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Do I Really Need a Website?

Do I really need Google? Can I just use Facebook and Social Media

     
4:08 pm on Jul 20, 2015 (gmt 0)

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I met a plumber in the area here and he asked, do i really need a website? He was thinking of a website appearing on Google.

It depends, was the rather woolly answer I gave.

A plumber who's a sole trader and small busiiness, for example, could get away without a site just by using all the local facilities available: A Facebook Page, Instagram, Pinterest, a twitter account, offline advertising in the locality, his name on his van, business cards, leaflets to drop through doors, his reputation by word-of-mouth, etc., and not one of those things requires a traditional search engine. Of course, they could use Google My Business to get on the Maps, Google+ for a page and reviews, and that wouldn't be a bad thing. Still no website needed.

A plumbing company, on the other hand, could do all those things I mentioned, and use a website as the centre-piece of all that to bring it all together. But, could they get away with just using social media, and a Page on Facebook?

How would you find a plumber? You'd probably ask a friend, either by phone, text, or face-to-face to see if they can recommend anyone. You might ask friends on Facebook for recommendations, too. There are Facebook ads for plumbers, too, and they appear to be just Facebook Pages.

After any of those recommendations, you may want to find that plumber online to familiarise yourself with them. Anyone still use online directories for local business? I know many people that do. They go straight to the local directory, bypassing a search engine, and look for the local listings.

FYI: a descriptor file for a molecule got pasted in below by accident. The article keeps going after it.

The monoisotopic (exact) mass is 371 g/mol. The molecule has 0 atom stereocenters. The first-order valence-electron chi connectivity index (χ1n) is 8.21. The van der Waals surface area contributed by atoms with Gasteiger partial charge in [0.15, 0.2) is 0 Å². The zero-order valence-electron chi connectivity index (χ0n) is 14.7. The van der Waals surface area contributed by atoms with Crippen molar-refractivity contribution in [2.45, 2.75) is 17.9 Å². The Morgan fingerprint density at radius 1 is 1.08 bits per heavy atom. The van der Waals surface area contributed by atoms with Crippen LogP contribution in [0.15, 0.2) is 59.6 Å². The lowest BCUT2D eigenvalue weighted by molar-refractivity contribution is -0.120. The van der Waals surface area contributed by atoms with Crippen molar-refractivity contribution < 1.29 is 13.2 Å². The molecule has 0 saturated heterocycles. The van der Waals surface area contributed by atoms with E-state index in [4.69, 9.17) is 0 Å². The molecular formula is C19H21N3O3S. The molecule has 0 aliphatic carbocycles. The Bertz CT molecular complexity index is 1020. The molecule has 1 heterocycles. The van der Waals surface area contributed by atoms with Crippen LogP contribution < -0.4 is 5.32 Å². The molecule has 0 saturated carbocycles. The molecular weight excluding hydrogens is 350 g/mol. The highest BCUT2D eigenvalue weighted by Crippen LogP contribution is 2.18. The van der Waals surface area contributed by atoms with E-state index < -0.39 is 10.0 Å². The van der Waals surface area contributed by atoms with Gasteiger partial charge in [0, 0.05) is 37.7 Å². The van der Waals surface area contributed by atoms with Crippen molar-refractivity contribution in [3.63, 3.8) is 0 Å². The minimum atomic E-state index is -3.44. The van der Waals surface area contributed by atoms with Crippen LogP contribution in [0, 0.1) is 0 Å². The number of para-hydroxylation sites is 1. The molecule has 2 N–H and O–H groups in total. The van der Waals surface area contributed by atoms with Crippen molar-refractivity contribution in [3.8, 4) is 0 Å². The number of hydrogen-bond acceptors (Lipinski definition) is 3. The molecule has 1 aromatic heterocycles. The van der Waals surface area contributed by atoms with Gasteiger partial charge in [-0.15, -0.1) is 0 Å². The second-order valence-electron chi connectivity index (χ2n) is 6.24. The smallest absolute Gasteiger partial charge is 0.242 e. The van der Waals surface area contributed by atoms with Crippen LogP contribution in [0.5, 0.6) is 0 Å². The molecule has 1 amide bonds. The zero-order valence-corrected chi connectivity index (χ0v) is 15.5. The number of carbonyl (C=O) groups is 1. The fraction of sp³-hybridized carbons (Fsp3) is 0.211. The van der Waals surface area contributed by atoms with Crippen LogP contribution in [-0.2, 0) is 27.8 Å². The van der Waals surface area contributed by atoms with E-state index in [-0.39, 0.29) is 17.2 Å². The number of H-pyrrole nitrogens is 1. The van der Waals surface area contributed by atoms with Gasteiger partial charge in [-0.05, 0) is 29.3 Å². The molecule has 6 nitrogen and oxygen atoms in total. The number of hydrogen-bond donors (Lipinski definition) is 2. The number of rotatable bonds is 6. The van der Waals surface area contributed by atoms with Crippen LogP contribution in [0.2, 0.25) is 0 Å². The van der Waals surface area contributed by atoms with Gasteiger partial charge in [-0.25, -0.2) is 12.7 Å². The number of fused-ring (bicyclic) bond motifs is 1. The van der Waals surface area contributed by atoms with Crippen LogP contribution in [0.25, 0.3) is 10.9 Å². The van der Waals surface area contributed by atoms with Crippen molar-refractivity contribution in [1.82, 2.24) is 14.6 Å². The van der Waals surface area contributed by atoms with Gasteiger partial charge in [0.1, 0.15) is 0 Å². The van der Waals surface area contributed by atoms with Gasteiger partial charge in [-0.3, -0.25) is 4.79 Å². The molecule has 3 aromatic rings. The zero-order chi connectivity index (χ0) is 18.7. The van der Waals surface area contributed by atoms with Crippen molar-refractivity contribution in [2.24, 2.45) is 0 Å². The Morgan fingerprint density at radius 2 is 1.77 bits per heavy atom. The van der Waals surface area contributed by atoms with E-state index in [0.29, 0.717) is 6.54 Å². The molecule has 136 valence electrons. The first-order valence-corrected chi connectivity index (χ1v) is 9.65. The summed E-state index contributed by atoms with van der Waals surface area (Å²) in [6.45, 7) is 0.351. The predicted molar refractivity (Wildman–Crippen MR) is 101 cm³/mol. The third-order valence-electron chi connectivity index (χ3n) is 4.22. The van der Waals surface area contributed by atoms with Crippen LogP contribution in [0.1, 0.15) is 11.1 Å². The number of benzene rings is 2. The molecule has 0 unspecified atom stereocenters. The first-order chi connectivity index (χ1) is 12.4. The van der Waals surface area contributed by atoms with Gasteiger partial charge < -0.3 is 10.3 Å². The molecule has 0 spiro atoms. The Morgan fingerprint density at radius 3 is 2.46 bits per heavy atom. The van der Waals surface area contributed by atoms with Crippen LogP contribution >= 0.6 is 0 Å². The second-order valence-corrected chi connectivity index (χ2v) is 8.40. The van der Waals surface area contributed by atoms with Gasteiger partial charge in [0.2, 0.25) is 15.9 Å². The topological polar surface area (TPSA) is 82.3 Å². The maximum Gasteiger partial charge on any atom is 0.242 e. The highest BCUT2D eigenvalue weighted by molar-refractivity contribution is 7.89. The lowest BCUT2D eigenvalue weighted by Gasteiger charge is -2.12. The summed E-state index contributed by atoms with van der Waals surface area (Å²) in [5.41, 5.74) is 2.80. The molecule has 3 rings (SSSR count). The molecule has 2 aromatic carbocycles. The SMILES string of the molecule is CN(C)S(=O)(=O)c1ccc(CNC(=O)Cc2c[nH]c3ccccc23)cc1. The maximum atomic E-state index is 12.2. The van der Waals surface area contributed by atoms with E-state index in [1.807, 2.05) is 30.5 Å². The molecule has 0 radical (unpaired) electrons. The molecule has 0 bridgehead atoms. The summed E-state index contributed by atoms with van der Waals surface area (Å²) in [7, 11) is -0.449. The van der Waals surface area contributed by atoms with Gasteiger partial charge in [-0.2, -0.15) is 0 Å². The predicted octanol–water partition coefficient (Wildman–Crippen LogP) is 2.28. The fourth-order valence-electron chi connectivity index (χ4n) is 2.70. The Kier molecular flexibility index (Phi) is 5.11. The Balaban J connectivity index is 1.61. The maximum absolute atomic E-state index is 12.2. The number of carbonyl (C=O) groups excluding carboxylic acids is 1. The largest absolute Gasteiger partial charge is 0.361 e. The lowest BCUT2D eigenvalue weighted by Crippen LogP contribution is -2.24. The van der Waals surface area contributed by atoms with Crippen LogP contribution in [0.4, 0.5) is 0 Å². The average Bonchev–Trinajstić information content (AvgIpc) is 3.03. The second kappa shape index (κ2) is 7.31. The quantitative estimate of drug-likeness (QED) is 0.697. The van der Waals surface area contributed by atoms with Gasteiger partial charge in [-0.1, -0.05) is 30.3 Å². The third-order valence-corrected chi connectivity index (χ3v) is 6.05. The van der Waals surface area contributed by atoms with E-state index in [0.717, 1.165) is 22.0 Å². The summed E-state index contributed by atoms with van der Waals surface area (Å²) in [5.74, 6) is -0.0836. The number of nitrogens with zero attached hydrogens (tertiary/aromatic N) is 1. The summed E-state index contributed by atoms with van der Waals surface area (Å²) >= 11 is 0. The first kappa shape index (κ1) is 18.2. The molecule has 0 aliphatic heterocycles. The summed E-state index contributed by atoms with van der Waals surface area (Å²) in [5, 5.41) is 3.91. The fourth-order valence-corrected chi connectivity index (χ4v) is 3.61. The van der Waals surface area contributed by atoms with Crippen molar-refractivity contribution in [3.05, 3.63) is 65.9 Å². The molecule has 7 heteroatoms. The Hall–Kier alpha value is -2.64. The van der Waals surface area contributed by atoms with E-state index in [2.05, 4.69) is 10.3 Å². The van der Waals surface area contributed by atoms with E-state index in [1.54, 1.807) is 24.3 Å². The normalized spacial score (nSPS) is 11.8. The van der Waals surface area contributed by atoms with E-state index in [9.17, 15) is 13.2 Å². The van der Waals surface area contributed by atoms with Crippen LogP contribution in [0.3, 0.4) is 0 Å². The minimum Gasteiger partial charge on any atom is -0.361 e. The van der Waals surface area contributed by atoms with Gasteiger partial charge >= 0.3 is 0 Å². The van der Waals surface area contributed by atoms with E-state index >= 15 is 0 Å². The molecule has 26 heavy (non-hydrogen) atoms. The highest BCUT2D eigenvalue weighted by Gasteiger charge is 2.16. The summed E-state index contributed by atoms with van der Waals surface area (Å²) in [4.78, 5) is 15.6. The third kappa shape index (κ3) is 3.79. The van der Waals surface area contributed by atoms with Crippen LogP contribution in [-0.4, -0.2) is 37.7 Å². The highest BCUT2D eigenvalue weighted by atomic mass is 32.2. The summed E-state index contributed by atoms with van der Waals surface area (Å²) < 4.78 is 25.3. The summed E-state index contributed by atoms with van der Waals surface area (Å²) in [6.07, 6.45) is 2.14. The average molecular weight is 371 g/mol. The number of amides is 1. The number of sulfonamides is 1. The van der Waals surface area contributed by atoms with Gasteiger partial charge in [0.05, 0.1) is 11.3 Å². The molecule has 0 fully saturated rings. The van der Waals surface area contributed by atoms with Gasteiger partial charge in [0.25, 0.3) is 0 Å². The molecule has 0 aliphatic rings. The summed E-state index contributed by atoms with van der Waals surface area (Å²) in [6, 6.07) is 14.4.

I also did a search and found plumbers on Facebook - and not a website in sight!

It all pointed back to Facebook as an ecosystem that surely must be a concern for any search engine. Once people and businesses are locked in to a site, such as Facebook, need they go anywhere else? Do they even need to worry about having a website?

Once Facebook sorts out its search I think it's going to become a more significant player than it is right now.

Also, and interestingly, I did a quick search on google for a plumber: Google's maps 7-pack seemed to be placed beneath the ads, and three organic results, with lots and lots of ads, some badly targeted. The bad targeting is down to the advertisers, or course. Lots and lots of competition vying for the top spot on Google. Facebook, on the other hand, relatively, an untapped opportunity.

Once again, is it getting closer to the point where we can get away without a website, and using Google, too?
4:34 pm on July 20, 2015 (gmt 0)

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Hopefully yes.
4:56 pm on July 20, 2015 (gmt 0)

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Closer, but I don't think things will get completely to that point, if ever.

For me (admittedly, not Joe Casual Surfer), if I am searching for or reviewing a business, it's a red flag to not see a web site listed. I've found several businesses where I did a search and found listings in the SERPs for them on Yelp, FB, TripAdvisor, and various directories. But I view all those as 3rd party platforms that can limit the information that the business provides about itself. And any of them could go belly up or change their terms of service at any time. And most of them just provide the exact same information as the others. To me, having a dedicated web site is as important as having a dedicated phone number was in years past, if not more so.

Even if the business owner has gone to the trouble of adding original content (beyond the basic name, address, telephone info) to the sites, most likely he has added the exact same information to all the sites. Especially if he's used some service/company to update all those. So other than portal-specific reviews, there's pretty much all the same. And even for reviews, a lot of the people post the same reviews (especially if they are negative) to multiple sites.

Especially when it comes to restaurants, I usually want to see a menu with prices before I go. Sometimes there will be one on their Yelp listing, but most of the time they are poor scans or very outdated.

Granted, I have also seen some incredibly crappy web sites, which also tends to be a red flag for me.
5:29 pm on July 20, 2015 (gmt 0)

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Over the last few weeks I have met a number of small businesses with no website. They seem to be surviving, happily, despite that.

As I mentioned, originally, it depends on what they do. Yes, Restaurants with reviews would work, but, still, do they need a website? They can get their reviews and likes appearing against their record.